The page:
Dramatic SpaceX video shows what happens when a rocket's nose cone pops off

Payload fairing separation, when a rocket's shell-like nose cone pops free, is an event that accompanies most rocket launches these days, but we've never seen one quite like this. 

A stunning new video from SpaceX captures the moment of separation from the point of view of the fairing itself, showing the two halves of a Falcon 9 rocket's fairing pull away from the booster's upper stage during a recent launch of 60 Starlink internet satellites

In the 9-second clip, which SpaceX released on YouTube, we see the fairings separate from the Falcon 9 upper stage to reveal a towering stack of Starlink satellites. A quick glimpse of the Earth's atmosphere, backlit with ethereal blue light, can be seen just before it ends. SpaceX launched the Starlink mission June 3 from Space Launch Complex 40 of the Cape Canaveral Air Force Station in Florida. 

Related: SpaceX's Starlink satellite megaconstellation launches in photos

A camera on a SpaceX Falcon 9 rocket fairing shows the moment of separation in this video still from the launch of 60 Starlink satellites (visible in a stack at center) from Cape Canaveral Air Force Station, Florida on June 3, 2020. (Image credit: SpaceX)

SpaceX's Falcon 9 payload fairings are 43 feet (13 meters) tall and just over 17 feet (5 m) wide. When assembled, they form a shell around satellite payloads to protect them during the first few minutes of a launch. The fairing halves separate about 3 minutes after liftoff. (SpaceX's Dragon spacecraft, which carry cargo and crew to space, aren't covered by a fairing.)

SpaceX has added steering thrusters and parachutes to some fairing halves in order to reuse the fairings on multiple flights. To catch them in the ocean, SpaceX has added giant nets to two retrieval ships, called Ms. Tree and Ms. Chief, to recover the fairings at sea. 

According to SpaceX founder and CEO Elon Musk, Falcon 9 rocket fairings alone cost $6 million, so reusing them on multiple flights can help lower launch costs. The company has reflown three fairing halves to date.

The next SpaceX launch will lift off Saturday (June 13) and will carry another 60 Starlink satellites into orbit. SpaceX has launched 482 Starlink satellites over eight missions as the company works to build a 12,000-satellite megaconstellation to provide high-speed internet service around the world.

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Tariq Malik

Tariq is the Editor-in-Chief of Space.com and joined the team in 2001, first as an intern and staff writer, and later as an editor. He covers human spaceflight, exploration and space science, as well as skywatching and entertainment. He became Space.com's Managing Editor in 2009 and Editor-in-Chief in 2019. Before joining Space.com, Tariq was a staff reporter for The Los Angeles Times covering education and city beats in La Habra, Fullerton and Huntington Beach. In October 2022, Tariq received the Harry Kolcum Award for excellence in space reporting from the National Space Club Florida Committee. He is also an Eagle Scout (yes, he has the Space Exploration merit badge) and went to Space Camp four times as a kid and a fifth time as an adult. He has journalism degrees from the University of Southern California and New York University. You can find Tariq at Space.com and as the co-host to the This Week In Space podcast with space historian Rod Pyle on the TWiT network. To see his latest project, you can follow Tariq on Twitter @tariqjmalik.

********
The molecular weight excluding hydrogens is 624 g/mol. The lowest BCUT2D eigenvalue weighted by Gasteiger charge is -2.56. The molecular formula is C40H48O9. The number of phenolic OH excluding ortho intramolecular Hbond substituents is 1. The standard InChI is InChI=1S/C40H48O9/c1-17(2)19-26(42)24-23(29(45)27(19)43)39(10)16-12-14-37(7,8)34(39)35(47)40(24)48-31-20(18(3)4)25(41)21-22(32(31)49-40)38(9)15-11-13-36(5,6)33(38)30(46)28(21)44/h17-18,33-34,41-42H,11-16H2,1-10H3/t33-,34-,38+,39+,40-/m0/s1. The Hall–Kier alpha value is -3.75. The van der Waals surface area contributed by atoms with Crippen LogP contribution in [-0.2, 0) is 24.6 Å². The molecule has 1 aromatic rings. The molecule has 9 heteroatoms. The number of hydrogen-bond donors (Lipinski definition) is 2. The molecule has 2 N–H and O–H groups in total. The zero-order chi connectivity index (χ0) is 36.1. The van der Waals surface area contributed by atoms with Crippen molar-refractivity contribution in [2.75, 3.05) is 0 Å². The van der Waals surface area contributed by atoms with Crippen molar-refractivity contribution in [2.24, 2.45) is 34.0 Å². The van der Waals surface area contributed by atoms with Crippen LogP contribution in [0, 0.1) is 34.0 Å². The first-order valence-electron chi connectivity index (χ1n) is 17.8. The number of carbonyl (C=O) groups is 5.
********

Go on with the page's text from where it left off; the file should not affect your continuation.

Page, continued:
• c_glensmith
    Wow, that is very cool.

    The streamers coming off the nose cone look slower than I would expect, anyone got any idea what the altitude and atmosphere density is?
  • Torbjorn Larsson
    Good catch! They obviously want to pop the fairing when atmosphere drag is no longer a problem.

    I googled that SpaceX use a fairly constant 150ish km altitude, which is above the Karman line at 100 km, which is when you can in theory propel a low Earth orbit satellite in orbit. It is rather the altitude of many low Earth orbit satellite which are later either propelled up or spontaneously dragged down over many orbits.

    The scale height (the atmosphere height where you have passed 1-1/e or 60 % of atmosphere mass) of Earth is a low 8 km, which is easy to remember - Mount Everest climbers breathe 60 % of ocean height oxygen - and nothing like the scale height of 1.5 Earth atmosphere pressure Titan which scale height is something like ~ 100 km - but then again colder atmospheres are non-intuitively higher.

    If the atmosphere density goes exponential as the scale height measure suggest, another 10 e-folds would give you something like e^-10 or ~ 2^-10 or ~ 10^-5 atmospheres density.
  • PLF
    Why do you use nose cone in the title of the article? Let’s educate and use the proper terminology of “payload fairing”. Thanks
  • Alpha1
    Payload fairing is correct. But for the layman reader, 'Nose cone' is perfectly adequate.